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					     PROVE IT!

How to make an argument
    (focus question)
           STAGE I
Vague statement to brilliant thesis!
Academic writing challenges us to dig
deeper and find out what we really mean.
For example:

HARRY POTTER & The
PHILOSOPHER’S STONE
     VAGUE STATEMENT
Your thesis will start with a “knee jerk”
emotional reaction.
“Harry Potter is boring!”
This will be the driving force behind your
thesis, but it will not be your thesis!
This is just the beginning, you will need to
develop your initial statement and find out
exactly what you mean.
         Why is it Boring?
Is it because it is a typical Hollywood film?
Dull Actors?
Crappy Plot?
Typical? Why exactly?
“A typical Hollywood movie that shows us
that boys can save the day and girls can
stand in the background and watch?”
           Be a Lawyer!
Make sure your case (argument) is going
to make for an interesting trial.
EXAMPLE 1:
“Harry Potter lives a dangerous life”
No one is going to pay attention to a case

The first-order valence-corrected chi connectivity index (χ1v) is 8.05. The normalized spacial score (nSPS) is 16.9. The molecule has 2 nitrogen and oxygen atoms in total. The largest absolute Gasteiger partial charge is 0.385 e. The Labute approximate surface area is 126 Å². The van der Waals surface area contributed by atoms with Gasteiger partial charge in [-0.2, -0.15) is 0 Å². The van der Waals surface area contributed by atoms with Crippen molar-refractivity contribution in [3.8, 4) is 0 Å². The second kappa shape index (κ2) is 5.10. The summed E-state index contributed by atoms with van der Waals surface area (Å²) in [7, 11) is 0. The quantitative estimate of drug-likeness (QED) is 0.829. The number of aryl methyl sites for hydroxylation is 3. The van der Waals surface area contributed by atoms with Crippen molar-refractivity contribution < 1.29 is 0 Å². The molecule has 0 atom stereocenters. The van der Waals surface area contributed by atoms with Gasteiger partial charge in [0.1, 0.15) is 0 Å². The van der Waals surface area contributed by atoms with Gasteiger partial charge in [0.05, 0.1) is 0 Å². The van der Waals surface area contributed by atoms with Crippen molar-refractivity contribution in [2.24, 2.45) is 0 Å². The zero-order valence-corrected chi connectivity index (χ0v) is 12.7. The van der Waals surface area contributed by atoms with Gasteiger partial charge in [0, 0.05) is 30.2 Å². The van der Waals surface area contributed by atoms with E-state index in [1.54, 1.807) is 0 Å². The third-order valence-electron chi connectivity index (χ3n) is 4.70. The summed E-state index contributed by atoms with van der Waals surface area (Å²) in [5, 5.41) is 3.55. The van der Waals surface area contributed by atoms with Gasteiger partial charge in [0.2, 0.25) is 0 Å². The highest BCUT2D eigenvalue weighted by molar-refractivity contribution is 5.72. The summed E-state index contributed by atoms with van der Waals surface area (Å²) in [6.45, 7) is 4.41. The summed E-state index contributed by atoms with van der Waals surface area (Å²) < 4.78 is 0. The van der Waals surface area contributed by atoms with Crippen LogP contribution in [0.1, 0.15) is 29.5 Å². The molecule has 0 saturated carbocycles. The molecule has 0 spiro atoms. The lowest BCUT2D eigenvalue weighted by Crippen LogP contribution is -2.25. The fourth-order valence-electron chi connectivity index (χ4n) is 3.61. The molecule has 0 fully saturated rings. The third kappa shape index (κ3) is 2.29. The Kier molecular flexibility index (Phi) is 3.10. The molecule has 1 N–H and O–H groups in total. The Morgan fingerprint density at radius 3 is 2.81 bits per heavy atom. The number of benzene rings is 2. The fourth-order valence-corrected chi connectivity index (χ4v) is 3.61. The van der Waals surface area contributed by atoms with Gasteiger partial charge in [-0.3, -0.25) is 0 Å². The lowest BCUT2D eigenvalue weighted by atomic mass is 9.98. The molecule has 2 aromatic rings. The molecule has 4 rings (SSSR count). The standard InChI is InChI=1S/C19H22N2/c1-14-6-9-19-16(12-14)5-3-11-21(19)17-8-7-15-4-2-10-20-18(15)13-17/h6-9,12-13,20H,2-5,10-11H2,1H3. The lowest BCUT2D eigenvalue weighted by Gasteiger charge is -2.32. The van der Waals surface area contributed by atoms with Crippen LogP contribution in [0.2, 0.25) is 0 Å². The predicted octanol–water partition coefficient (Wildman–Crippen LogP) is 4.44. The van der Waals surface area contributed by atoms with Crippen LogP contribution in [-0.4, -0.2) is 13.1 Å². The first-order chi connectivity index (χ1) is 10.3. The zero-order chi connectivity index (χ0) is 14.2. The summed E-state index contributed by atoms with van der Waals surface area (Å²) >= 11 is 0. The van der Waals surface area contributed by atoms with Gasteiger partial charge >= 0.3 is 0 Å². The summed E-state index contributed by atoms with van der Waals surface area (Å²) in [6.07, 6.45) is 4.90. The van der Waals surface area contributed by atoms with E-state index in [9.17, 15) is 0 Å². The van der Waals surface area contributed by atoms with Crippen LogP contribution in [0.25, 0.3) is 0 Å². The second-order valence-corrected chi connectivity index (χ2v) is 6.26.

that can be proven by looking at the cover
of the book.
This thesis aims too low.
            EXAMPLE 2
“Harry Potter is Nazi propaganda”

A thesis that aims for controversy is going
to have insufficient proof.

This thesis aims too high.
           EXAMPLE 3
“Harry Potter teaches us that women are
weak”.
I did notice that the male characters seem
to save the day.
But I would consider the major female
characters to be strong.
How do you define weak?
You have my attention…
                   Recap
1. Start with your vague statement.


2. Define this statement / redefine /
   redefine… until you come up with a
   thesis that you believe you can prove.

3. Ask yourself: does it make for an
   interesting trial?
  Final thesis and introductory
           paragraph
Now I am ready to develop my
introductory paragraph which includes my
thesis statement and hints at the three
proofs that I will elaborate on in my essay.

This is where I will state my case to the
jury and tell them the names of my
witnesses.
        Developing proofs

Your jury/readers are anticipating an
interesting trial, but a good thesis does not
guarantee a good essay.
You are going to need proof to win your
case.
You can only call three witnesses, so they
had better be good.
The Proof is in the Pudding…
Good academic evidence is clearly stated
and supported with facts.
You have to articulate to the jury how they
should interpret the text.
The reader shouldn’t have to guess how
your ideas link to your thesis.
    Pulling it all together…
If you have made your case properly then
your conclusion won’t need to tell us
anything new.
Forget about calling last minute witnesses,
your case is over.
The purpose of the conclusion is to remind
your reader what your three witnesses
have already proven.

				
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